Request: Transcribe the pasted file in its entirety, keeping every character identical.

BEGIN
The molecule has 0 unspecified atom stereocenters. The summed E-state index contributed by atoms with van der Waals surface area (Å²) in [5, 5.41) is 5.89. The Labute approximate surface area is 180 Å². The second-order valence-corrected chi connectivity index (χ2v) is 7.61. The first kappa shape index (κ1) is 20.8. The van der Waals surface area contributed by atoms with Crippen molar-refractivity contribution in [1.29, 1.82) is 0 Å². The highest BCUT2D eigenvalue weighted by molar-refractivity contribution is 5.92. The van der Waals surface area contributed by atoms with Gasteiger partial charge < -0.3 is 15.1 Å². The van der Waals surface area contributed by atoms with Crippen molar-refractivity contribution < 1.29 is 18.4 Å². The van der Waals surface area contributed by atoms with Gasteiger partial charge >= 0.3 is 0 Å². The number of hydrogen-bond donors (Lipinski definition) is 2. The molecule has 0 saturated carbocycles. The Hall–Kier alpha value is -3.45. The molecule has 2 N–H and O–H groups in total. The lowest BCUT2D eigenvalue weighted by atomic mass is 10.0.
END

The molecule has 0 unspecified atom stereocenters. The summed E-state index contributed by atoms with van der Waals surface area (Å²) in [5, 5.41) is 5.89. The Labute approximate surface area is 180 Å². The second-order valence-corrected chi connectivity index (χ2v) is 7.61. The first kappa shape index (κ1) is 20.8. The van der Waals surface area contributed by atoms with Crippen molar-refractivity contribution in [1.29, 1.82) is 0 Å². The highest BCUT2D eigenvalue weighted by molar-refractivity contribution is 5.92. The van der Waals surface area contributed by atoms with Gasteiger partial charge < -0.3 is 15.1 Å². The van der Waals surface area contributed by atoms with Crippen molar-refractivity contribution < 1.29 is 18.4 Å². The van der Waals surface area contributed by atoms with Gasteiger partial charge >= 0.3 is 0 Å². The number of hydrogen-bond donors (Lipinski definition) is 2. The molecule has 0 saturated carbocycles. The Hall–Kier alpha value is -3.45. The molecule has 2 N–H and O–H groups in total. The lowest BCUT2D eigenvalue weighted by atomic mass is 10.0.